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Ritchie and Ramsey Paper Mills

May 25, 2020 (0) comment

The Ritchie and Ramsey Company was located at 114 Lakeshore Road, which would today be between Islington Avenue and 8th street. Below is a postcard of the mill (date unknown). The mill started as The Interior Wood Decorating Company, and was described as follows in the October 25th, 1890 edition of The Globe:

The commercial advantages of New Toronto are wonderful. Already there are ten factories established, including that of the Interior Decorating Company, with a capital stock of $25,000, almost all subscribed. Business will be commenced in a few days, and from one to two hundred men will be employed. Thos. Bryce of Bryce Bros., W.H. Essery, Mr. Parsons and Joseph Barrett are the principal members of this firm. The structure alone cost $10,500. The dimensions are 100 by 41 feet, with a wing 60 by 41 feet. It is a two-storey, solid brick building, and has an engine and boiler house in connection. Mr. Hugh Silver of Lindsay, Ont., is the inventor and patentee of the design for manufacturing interior decorations of wood in elaborate styles for residences. Numerous other lines of manufacture in the same article can be produced. The main secret is in the proper method of staining, pressing and preparing otherwise thin sheets of wood of the ordinary grade y which artistic patterns are formed in imitation of any expensive wood. They can be thus manufactured so as to appear like the real article. Further details are unnecessary. Mr. Thomas Bryce is one of the most active in pushing this enterprise. All further particulars can be obtained from Jr. Joseph Barrett, 18 Yonge Street Arcade.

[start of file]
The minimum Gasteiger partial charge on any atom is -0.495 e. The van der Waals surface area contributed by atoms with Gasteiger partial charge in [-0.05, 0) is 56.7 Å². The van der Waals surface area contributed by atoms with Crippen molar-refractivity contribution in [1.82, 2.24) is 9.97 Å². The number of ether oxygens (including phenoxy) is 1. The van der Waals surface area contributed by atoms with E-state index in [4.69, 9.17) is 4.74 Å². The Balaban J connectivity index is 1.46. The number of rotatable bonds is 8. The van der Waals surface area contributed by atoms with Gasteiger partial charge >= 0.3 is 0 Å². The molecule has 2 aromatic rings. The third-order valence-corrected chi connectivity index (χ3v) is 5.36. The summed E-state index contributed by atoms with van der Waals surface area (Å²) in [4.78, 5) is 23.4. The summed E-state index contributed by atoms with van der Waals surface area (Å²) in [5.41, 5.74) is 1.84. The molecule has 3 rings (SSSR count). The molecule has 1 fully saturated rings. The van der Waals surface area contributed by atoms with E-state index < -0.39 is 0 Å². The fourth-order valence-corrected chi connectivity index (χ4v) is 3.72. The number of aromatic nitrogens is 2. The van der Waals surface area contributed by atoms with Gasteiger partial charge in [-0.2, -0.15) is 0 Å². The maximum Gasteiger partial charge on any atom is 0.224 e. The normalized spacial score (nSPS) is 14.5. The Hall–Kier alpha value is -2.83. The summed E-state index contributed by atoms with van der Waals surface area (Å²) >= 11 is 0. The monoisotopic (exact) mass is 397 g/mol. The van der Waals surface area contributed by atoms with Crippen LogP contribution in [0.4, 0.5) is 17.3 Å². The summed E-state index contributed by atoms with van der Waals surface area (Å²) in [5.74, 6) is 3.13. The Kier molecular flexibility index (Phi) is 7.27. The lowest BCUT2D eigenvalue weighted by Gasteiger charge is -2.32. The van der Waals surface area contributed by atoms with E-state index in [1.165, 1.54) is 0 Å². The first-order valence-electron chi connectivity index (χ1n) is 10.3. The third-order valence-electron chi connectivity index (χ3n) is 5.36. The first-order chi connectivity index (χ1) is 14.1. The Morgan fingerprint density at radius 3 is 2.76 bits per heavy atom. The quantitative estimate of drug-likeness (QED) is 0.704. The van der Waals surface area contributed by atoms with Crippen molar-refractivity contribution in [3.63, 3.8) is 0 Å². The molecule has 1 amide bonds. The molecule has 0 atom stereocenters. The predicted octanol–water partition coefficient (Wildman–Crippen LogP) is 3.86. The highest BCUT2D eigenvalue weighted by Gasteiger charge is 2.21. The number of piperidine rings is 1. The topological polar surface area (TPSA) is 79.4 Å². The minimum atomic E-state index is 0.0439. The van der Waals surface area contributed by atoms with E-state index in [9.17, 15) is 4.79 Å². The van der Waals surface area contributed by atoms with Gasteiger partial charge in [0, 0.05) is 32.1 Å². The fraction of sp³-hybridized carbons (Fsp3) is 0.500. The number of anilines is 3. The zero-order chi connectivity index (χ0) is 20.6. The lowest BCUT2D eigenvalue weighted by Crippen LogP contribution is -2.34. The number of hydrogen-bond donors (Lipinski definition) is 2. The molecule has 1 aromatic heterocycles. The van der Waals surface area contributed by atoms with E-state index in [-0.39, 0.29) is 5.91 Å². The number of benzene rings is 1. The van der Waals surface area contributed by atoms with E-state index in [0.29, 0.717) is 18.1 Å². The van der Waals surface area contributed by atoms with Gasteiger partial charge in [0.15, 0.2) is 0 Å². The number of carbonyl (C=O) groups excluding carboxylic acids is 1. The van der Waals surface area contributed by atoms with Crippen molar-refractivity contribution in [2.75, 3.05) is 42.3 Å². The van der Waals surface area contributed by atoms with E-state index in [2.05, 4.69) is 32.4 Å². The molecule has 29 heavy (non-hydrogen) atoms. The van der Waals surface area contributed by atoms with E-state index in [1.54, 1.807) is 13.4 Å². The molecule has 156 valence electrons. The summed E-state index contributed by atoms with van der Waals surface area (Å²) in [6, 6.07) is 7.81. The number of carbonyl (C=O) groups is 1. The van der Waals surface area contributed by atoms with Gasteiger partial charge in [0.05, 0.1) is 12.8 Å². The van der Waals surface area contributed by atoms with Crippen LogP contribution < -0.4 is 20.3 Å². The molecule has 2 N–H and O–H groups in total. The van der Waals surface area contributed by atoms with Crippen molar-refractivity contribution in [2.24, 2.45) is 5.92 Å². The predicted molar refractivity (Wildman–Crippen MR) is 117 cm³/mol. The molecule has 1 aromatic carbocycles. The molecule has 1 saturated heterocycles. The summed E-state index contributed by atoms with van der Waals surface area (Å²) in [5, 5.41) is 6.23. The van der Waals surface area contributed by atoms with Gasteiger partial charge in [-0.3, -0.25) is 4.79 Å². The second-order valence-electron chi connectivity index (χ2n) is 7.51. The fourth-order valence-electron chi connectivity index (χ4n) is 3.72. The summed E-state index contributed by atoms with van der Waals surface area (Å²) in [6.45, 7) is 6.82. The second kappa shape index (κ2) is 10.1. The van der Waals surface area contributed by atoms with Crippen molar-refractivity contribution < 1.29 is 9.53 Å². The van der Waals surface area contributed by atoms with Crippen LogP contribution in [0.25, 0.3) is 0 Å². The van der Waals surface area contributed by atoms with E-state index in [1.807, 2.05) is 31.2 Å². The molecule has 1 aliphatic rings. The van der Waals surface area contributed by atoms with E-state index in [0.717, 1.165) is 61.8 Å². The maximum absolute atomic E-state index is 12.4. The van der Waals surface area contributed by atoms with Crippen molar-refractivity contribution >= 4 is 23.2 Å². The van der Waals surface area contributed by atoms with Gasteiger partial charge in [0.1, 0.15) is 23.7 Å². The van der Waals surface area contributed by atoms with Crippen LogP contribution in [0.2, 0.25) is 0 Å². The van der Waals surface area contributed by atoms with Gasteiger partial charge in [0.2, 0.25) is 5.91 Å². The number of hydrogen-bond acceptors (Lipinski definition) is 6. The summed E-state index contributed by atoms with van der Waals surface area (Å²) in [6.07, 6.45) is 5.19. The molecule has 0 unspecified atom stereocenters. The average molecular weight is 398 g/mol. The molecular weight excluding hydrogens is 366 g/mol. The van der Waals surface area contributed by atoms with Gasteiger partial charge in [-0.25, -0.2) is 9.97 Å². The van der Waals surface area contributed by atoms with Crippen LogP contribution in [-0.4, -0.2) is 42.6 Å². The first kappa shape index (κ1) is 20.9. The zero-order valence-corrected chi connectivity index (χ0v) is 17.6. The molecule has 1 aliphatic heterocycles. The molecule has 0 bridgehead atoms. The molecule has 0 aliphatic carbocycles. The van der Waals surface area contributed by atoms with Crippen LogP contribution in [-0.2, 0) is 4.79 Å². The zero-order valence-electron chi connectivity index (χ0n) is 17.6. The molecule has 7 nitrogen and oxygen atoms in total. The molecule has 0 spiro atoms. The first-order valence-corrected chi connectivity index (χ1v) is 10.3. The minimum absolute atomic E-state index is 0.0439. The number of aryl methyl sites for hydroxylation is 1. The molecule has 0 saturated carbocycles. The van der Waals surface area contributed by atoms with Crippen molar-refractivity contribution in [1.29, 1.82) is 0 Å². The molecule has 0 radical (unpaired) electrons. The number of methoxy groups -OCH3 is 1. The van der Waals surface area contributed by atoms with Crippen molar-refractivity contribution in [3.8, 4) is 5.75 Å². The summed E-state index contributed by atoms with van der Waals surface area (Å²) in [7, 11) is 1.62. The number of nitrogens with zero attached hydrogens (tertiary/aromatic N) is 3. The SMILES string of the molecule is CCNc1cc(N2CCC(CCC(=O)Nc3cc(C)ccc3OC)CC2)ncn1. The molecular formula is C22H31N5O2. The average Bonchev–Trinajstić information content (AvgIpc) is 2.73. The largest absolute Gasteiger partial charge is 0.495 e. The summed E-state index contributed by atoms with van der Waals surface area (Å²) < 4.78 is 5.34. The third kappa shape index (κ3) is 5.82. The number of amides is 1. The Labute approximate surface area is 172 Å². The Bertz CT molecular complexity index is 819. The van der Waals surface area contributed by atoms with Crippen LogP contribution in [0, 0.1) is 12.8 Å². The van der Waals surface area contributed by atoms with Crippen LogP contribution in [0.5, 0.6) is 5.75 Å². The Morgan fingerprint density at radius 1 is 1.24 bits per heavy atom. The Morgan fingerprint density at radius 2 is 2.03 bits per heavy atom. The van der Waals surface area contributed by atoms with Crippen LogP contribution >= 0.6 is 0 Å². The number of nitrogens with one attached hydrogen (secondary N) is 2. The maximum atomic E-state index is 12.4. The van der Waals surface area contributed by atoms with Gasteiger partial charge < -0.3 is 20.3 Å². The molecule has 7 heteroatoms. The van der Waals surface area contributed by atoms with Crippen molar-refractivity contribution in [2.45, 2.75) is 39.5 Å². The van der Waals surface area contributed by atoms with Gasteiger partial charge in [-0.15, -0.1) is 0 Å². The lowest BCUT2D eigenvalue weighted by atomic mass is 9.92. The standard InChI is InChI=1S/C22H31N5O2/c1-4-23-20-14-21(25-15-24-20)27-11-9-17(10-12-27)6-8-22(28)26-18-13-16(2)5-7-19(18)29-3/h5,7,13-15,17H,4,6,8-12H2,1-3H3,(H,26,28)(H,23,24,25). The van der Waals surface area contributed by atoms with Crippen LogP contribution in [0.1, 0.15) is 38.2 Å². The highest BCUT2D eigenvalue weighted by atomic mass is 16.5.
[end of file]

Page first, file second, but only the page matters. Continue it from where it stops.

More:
Robert A. Given tells us that “in 1894 this facility [Interior Wood Decorating] was taken over by Ritchie and Ramsay who began producing coated papers for printers, coated boxboard for carton purposes, coated bristols and photo mount board mostly for printers, carton manufacturers and photographic stores. Ritchie & Ramsay required much water so a pump house was built by the lake. Smelly water was returned to the lake in a small stream. The plant moved to Georgetown in 1928”.


Below are two advertisements I was able to find for the company. The one on the left can be viewed at Montgomery’s Inn, corner of Dundas Street West and Islington Avenue, courtesy of Etobicoke Historical Society. The one on the right I found in a publication titled, “Diamond Jubilee of Confederation Celebration 1867-1927: Official Souvenir Program, City of Toronto”.

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